|Ogasawara Nagamichi in his later years|
1862 – 1868
Brief periods of resignation in 1864 and late 1865
|Field officer (sanbō) of the Northern Alliance|
June 29, 1822|
Karatsu, Hizen Province, Japan
|Died||January 25, 1891
Ogasawara Nagamichi (小笠原 長行?, June 29, 1822 – January 25, 1891) was a Japanese samurai and official in the Bakumatsu period Tokugawa Shogunate. Before the Meiji Restoration, his courtesy title was Iki no Kami and lower 5th Court rank.
Nagamichi was the eldest son of Ogasawara Nagamasa, the first Ogasawara daimyō of Karatsu Domain in Hizen Province, Kyūshū, Japan (modern-day Saga Prefecture). An infant at the time of his father’s death, he was bypassed in the succession by Ogasawara Nagayasu, originally the son of Sakai Tadaari of Shonai Domain. Nagayasu died without heirs, and was replaced in turn by Ogasawara Nagao, and Ogasawara Nagakazu, each of whom was adopted into the Ogasawara clan as a successor, and each of whom died without heirs.
Nagamichi was never chosen to be daimyo, but developed a political base within Karatsu Domain and was defacto ruler of the domain for much of his adult life. The final daimyo of Karatsu, Ogasawara Nagakuni attempted to end the factionalism in Karatsu by the expediency of adopting Nagakuni as his son and heir; the end result was that all power devolved to Nagamachi, leaving Nagamichi as little more than a figurehead.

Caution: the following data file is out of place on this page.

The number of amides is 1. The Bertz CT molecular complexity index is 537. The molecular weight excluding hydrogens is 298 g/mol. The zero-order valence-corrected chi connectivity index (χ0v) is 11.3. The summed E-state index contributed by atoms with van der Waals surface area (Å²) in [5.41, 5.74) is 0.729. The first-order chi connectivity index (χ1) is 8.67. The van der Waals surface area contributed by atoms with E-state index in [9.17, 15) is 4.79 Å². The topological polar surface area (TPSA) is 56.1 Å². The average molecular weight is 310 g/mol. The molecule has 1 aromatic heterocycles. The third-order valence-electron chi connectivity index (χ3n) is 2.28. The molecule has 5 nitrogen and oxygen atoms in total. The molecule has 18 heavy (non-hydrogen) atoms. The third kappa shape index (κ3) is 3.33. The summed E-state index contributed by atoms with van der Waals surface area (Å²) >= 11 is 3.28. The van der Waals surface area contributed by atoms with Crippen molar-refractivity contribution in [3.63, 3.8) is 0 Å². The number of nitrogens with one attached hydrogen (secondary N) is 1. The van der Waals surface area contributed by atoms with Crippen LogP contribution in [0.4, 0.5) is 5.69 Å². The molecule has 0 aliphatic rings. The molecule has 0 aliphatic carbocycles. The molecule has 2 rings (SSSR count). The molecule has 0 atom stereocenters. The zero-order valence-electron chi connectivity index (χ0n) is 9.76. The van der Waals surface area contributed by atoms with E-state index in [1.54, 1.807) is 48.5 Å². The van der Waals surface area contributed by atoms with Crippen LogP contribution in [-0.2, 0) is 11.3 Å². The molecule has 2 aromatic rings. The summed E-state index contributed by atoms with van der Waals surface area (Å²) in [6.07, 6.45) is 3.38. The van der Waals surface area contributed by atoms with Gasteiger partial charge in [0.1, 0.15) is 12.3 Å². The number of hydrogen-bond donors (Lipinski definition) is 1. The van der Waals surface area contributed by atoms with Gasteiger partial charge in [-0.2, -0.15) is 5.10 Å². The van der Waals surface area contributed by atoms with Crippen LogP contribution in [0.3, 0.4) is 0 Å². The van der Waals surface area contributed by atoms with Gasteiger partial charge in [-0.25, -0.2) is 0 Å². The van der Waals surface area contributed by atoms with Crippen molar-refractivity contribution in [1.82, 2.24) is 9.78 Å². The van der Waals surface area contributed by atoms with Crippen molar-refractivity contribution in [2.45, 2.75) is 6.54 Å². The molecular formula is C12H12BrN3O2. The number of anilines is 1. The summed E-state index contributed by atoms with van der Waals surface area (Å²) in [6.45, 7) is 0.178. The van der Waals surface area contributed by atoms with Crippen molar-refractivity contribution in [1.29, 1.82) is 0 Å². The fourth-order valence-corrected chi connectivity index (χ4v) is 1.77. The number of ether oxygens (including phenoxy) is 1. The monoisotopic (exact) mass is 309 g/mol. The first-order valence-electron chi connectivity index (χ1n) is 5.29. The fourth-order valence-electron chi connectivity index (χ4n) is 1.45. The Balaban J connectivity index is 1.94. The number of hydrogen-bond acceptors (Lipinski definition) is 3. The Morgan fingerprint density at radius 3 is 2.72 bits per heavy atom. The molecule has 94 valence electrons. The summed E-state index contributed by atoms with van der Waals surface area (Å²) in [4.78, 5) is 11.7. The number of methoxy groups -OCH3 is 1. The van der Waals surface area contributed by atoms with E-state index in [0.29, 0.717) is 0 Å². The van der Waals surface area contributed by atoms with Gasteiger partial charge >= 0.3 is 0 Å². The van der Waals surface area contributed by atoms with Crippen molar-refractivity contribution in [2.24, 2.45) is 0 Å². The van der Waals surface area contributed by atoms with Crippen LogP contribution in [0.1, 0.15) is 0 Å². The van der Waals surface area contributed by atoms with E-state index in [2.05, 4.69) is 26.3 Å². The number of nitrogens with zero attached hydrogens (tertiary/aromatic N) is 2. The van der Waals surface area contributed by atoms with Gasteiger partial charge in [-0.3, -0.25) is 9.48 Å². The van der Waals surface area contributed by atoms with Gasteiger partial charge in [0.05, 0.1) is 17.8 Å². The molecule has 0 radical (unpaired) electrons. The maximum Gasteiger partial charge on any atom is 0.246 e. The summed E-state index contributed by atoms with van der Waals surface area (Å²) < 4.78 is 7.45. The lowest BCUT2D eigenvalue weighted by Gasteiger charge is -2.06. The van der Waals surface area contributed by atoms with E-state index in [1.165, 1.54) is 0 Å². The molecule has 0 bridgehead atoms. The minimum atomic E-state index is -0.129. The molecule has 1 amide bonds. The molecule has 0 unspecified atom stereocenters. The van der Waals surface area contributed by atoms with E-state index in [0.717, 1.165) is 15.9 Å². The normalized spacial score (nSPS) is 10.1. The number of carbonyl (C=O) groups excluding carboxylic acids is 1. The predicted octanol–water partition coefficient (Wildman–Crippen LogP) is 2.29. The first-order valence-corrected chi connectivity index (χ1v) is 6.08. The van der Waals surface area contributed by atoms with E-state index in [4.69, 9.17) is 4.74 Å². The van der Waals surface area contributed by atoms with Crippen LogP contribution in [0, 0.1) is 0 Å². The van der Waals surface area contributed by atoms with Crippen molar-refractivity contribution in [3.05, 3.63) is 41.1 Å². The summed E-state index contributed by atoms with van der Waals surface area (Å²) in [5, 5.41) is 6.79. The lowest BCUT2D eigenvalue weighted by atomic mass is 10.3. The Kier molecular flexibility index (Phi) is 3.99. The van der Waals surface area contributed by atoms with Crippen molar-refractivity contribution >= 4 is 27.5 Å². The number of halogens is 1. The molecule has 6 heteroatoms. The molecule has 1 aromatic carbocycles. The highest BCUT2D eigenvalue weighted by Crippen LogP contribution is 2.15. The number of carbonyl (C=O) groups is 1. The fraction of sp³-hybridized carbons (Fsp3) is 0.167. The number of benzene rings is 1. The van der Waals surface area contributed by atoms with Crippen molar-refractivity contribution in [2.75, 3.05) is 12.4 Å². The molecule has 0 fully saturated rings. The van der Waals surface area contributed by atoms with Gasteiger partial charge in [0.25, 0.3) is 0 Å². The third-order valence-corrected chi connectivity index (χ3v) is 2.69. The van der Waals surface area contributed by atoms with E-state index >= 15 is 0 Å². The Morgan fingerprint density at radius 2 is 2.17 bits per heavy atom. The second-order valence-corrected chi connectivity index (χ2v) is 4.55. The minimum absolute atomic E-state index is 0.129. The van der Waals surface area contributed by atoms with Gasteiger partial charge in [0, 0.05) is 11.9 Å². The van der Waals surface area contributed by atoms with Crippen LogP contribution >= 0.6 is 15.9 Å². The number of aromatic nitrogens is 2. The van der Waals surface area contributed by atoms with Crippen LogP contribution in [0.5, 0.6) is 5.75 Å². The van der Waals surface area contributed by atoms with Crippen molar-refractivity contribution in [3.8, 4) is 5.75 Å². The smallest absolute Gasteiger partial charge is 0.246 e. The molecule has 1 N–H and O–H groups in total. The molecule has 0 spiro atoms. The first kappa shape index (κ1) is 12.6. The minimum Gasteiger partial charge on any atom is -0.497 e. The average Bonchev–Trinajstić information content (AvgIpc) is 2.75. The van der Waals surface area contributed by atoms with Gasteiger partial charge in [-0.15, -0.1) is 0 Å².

Nagayuki became a prominent official in the Tokugawa shogunate, with the positions of wakadoshiyori in 1862; rōjū-kaku in 1862-1863 and in 1865; and rōjū in 1865-1866 and in 1866-1868. During these periods, he was primarily involved with foreign affairs, and was one of the senior Japanese officials during negotiations with Great Britain over reparations following the Namamugi Incident. In 1868, with the start of the Boshin War, Karatsu Domain remained strongly in support of the Tokugawa bakufu. Karatsu domain was a fudai domain, unlike the neighboring Nabashima domains, which were of tozama domain status. The Ogasawara remained loyal to the Tokugawa to the end, with Nagamichi and many samurai accompanying the remnants of the Tokugawa army north to join the Northern Alliance and then the Republic of Ezo, fighting in the Battle of Hakodate.
After the war, Nagamichi lived in retirement in Tokyo. In June 1869, the title of daimyō was abolished, and in 1871, Karatsu domain itself was abolished with the abolition of the han system, and became part of the new Saga Prefecture.
His son, Admiral Ogasawara Naganari, became a viscount under the new kazoku peerage system; however, Nagamichi was not awarded a title, perhaps due to his involvement with the pro-Tokugawa side in the Boshin War. However, his lower 5th court rank was raised to 4th court rank in June 1880. He died in Tokyo in 1891.
- This date is uncertain; some sources give 1812
- Beasley, W.G. (1955). Select Documents on Japanese Foreign Policy, 1853-1868, p. 338.
- Beasley, William G. (1955). Select Documents on Japanese Foreign Policy, 1853-1868. London: Oxford University Press. [reprinted by RoutledgeCurzon, London, 2001. 10-ISBN 0-19-713508-0; 13-ISBN 978-0-19-713508-2 (cloth)]
- Sasaki Suguru (2002). Boshin sensō: haisha no Meiji ishin. Tokyo: Chuōkōron-shinsha.